“There are many parents who will not be attending the annual speech day at Pymble Ladies College this year since the announcement last week that the special guest speaker will be Gail Kelly. Given the number of families at the school left financially crippled following retrenchments from Westpac under her questionable leadership — her selection as speaker appears in poor taste to many.”
Here at Crikey we rather like Gail Kelly and think she’s doing a good job in the bloke fest that is Australian banking. But then, we’re not parents at Pymble — to be honest, we’re not posh ladies either.
University challenge. Seems there are some unhappy campers at Victoria University. This from an insider:
“A lot of staff at Victoria Uni are very unhappy after management released the organisation chart for the proposed restructure at lunchtime today. It is due to be in place at the end of the year. Many affected people whose jobs are being moved to new areas or being made redundant first learned about the planned changes by a university email with a link to a website. No consultation with affected staff beforehand, and no detail to know whether a position not appearing on the new structure has been moved to another area or determined to be surplus to future requirements.”
Geelong ‘NoAdvertiser’ mocked by agents. It’s D-Day in Geelong for News Limited real estate ads as advertising executives scramble to fill pages for Saturday’s edition of the Advertiser. Unfortunately for News, as Crikey has reported in recent weeks, 90% of its house revenue has been stolen overnight by Antony Catalano’s Metro Media group as it prepares to launch the local edition of its giant-killing Weekly Review title. G-town sources report the Addy — which in a desperate move has halved the cost of its ads for some clients by offering them double-sized splashes and claimed on Saturday’s front page to be “your No.1 property guide” — is now cruelly referred to as the Geelong NoAdvertiser among the industry. The first edition of The Weekly Review Greater Geelong, boasting over 100 pages, hits letterboxes tomorrow.
Gordon still holds Glitter Strip whip hand. This frontline report from a Gold Coast Bulletin employee says the paper’s former editor Bob Gordon is still a force to be reckoned with:
“The Bulletin went to the US with its mind already made up about a casino and terminal for the GC, now it goes to China to help the council wave the flag. The Bulletin’s trip to the US was not journalism, it was a chummy junket with Tom and the council. I’ve never worked at a paper with more agendas than the Bulletin — it has a strange approach to journalism, one based on agendas. In the days of former editor Bob Gordon those agendas were generally those of the so-called ‘MoBs’ — mates of Bob’s. Today it’s not much different because Gordon still leans heavily on Gleeson, whose career Gordon likes to take credit for.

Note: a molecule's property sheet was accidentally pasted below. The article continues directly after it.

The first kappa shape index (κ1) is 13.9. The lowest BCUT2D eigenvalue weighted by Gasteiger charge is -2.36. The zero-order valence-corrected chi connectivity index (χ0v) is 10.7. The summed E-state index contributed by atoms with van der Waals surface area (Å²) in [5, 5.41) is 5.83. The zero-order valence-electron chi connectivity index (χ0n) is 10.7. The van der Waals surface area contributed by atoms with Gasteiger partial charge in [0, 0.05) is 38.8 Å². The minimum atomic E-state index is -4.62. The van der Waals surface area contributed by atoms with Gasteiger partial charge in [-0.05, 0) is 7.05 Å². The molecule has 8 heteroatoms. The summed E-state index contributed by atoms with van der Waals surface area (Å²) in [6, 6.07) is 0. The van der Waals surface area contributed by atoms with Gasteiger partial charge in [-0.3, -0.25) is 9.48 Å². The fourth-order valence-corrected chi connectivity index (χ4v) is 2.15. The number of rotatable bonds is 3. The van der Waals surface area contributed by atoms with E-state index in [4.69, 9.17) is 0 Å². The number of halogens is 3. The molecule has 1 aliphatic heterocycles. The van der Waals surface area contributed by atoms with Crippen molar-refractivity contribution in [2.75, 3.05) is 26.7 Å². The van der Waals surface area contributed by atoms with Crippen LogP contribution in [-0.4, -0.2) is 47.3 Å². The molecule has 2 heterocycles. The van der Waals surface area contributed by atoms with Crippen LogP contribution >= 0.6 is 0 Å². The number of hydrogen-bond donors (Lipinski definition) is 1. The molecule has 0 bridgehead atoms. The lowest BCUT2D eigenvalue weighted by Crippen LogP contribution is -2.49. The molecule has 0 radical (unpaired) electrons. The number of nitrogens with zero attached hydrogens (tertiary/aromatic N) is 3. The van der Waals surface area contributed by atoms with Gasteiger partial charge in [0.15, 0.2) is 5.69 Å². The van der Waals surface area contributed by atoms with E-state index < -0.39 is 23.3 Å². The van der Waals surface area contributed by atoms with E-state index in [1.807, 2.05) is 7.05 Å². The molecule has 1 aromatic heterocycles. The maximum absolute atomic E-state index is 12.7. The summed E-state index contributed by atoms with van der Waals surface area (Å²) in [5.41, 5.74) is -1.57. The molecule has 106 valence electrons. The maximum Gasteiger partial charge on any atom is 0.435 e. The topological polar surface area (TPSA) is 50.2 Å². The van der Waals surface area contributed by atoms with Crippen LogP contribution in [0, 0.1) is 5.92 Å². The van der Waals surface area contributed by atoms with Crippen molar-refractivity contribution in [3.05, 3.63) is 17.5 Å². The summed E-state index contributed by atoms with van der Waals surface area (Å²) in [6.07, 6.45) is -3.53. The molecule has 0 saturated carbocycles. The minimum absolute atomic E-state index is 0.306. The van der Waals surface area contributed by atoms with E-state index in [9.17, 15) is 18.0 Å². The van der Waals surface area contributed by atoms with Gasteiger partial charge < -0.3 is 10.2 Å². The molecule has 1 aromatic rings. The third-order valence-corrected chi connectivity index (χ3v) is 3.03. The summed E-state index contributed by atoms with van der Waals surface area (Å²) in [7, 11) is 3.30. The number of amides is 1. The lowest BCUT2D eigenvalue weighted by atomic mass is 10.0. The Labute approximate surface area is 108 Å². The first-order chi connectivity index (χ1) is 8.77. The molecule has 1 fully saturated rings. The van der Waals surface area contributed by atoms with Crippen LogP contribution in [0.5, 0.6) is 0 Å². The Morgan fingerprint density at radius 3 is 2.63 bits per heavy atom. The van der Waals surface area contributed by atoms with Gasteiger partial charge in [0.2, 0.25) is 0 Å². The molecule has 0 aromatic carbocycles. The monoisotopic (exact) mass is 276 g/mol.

“There is a real sense here that the Bulletin is overly cosy with the council and with Tate in particular. The paper has stifled much of the debate and protest over the council’s proposal for a cruise ship terminal. Why? Look no further than Gordon. Gordon, who managed Tate’s mayoral campaign (see the Sunday Mail’s front page picture of Gordon and Tate on election night as an example of how unashamed Gordon was about his role). Gordon is very close to Gleeson and is pulling his strings on many issues and agendas right now. I believe he is pushing Tate’s agenda hard with Gleeson, particularly the terminal.”
Circulation gold? Meanwhile, a Coast tipster reckons recent claims that the Bulletin has increased its circulation are a little optimistic:
“I was told it equates to six papers a week, please be advised that the GCB is being given away to mostly reluctant recipients at Coles and newsagents across the city (I most recently was offered one at Gold Coast airport on the weekend) … could that be the secret to the increase?”